Last week news broke that Max Landis’ script, Chronicle, had been picked up by Fox and that Josh Trank was directing it. So far, so good – but reports online also began including information that Landis says just isn’t true, and so he got on the phone with me to clear up a couple of misconceptions about the film.
‘It’s not what it’s been described as!’ Landis said. ‘In the logline the word superhero is nowhere to be found. I don’t know where superhero comes from – superpowers, maybe, but superhero is going down the wrong road. When people think superheroes these days, they think a genre that this movie isn’t.’
Okay, so it’s not a superhero movie (although it has superpowers). What about the reports that it’s a first person, shaky cam movie?
‘I heard the words ‘shaky cam’ tossed around the minute the news came out,’ Landis told me. ‘The movie is filmed by somebody, but he’s competent. The only time the camera shakes in this movie is when it has damn good fucking reason to shake.
‘The key thing is that we are really going to do things with the camera POV idea that haven’t been done yet. I started watching, in research for this movie, almost every single fucking POV movie made since the 60s. I’ve seen about 30 of them now, going all the way back to Albert Brooks’ Real Life, looking for shit that hasn’t been done. And I’ve found a lot of it. That’s what Chronicle is – the summation of all those ideas.’
That leaves one last thing to clear up – is Max’s father, John Landis, producing the movie? ‘My father has absolutely no involvement. And he found the script disturbing. His first response was ‘Max, you sick fuck!’ And then later he said, ‘You know, that’s kind of a touching script.’ Great, glad we could go from sick fuck to touching, dad!’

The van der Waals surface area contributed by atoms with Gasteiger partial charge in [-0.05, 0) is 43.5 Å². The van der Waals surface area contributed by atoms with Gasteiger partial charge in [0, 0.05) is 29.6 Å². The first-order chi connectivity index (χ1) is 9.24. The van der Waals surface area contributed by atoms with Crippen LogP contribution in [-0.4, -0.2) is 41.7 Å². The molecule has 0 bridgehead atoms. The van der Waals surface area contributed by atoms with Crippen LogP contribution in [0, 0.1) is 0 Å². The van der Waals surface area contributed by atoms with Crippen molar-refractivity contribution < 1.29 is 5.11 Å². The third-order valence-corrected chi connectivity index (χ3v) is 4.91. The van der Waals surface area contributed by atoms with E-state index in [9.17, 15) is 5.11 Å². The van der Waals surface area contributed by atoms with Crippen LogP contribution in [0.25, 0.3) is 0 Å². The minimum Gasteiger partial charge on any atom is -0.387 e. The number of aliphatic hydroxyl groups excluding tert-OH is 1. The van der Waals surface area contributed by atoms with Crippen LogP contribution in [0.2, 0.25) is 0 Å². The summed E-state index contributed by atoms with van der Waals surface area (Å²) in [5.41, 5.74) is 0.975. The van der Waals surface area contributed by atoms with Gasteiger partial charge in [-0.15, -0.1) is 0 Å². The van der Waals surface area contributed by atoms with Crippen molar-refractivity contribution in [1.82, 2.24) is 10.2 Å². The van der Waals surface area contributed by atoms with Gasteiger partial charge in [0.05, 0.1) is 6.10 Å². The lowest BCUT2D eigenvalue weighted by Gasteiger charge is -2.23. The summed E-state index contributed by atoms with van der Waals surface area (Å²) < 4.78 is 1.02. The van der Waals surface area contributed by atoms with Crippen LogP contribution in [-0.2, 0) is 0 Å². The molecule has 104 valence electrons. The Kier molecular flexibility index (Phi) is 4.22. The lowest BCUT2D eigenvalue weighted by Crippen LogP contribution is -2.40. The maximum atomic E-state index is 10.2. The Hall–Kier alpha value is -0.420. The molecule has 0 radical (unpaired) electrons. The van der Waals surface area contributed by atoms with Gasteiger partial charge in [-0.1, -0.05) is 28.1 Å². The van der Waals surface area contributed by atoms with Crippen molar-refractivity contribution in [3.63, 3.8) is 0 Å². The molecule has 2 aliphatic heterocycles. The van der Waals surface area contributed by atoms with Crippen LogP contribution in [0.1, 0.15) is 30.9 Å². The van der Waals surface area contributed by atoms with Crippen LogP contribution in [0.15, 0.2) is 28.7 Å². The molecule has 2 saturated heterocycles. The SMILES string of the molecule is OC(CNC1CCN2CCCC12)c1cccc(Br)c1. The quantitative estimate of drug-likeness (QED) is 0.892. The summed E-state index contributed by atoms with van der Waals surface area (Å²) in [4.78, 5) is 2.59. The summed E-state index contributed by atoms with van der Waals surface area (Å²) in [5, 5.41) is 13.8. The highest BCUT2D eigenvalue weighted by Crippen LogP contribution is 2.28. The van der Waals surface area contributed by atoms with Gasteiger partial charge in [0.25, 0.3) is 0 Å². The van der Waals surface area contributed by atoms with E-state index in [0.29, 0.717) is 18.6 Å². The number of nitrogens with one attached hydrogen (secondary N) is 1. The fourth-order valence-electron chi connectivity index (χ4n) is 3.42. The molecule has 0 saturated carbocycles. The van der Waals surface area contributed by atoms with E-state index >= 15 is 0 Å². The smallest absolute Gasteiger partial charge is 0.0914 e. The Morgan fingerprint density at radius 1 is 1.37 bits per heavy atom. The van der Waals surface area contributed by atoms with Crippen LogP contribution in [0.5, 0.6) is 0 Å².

Landis is proud of the fact that he and his director are Hollywood legacies (Trank’s father, Richard, won an Oscar in 1998 for the documentary The Long Way Home), but wants it to be clear that they got to their first feature based on their own work. ‘Both Josh and I have been around forever. I’ve been in the business for five years, trying to sell something. Josh has been an editor, he’s shot second unit and he’s directed a web series called The Kill Point. He’s done a lot of stuff.’ Sure, having family in the business can open some doors, Landis says, but you have to prove yourself once you’re in. ‘[The family name is] your starter Pokemon. It’s your Pikachu, and if you can’t evolve your Pikachu, you’re not getting anywhere.’
Now that we know what Chronicle isn’t, what the hell is it? Landis is cagey, and unwilling to divulge much of anything. ‘The issue is that there are so many surprises and fun little twists along the way,’ he explains when I keep pressing him for more details. ‘No one reading the logline would guess where it goes.’
What I am able to get out of Landis is that the film is about a kid who gets superpowers, but it’s as much a superhero movie as The Fury is a superhero movie – the acquisition of extranormal powers doesn’t automatically make you a spandex-suited hero.
‘It’s realistic,’ Landis said. ‘If you got superpowers – in this world! Not in the bright and shiny world of Kick-Ass, not in the sweet world of Sam Raimi and certainly not in the overserious world of The Dark Knight - in this world that we live in today and you were 17, what would your life be? This is just a notion, but I don’t think fighting crime would be the first thing you would do.
‘Because of the premise there was a lot of thoughts of, ‘Is this too new? Is this too different?’ The thing I can say repeatedly about Chronicle is that it’s something that’s not been done before. There was a fear about how people would respond to it, and people responded the shit out of it.’
Chronicle is in development right now, with Landis taking another swipe at the script. He hopes to get in front of cameras at some point early next year. I know Max a little bit and I can tell you that he’s a real, legit, serious geek. His ideas for Chronicle come from the point of view of someone who reads a lot of comics and who might as well have a cot at the Cinefamily and the New Beverly here in LA. In a business that is suddenly full of filmmakers who have become nerds because that’s where the development money is, it’s refreshing to see a dyed in the wool geek made good.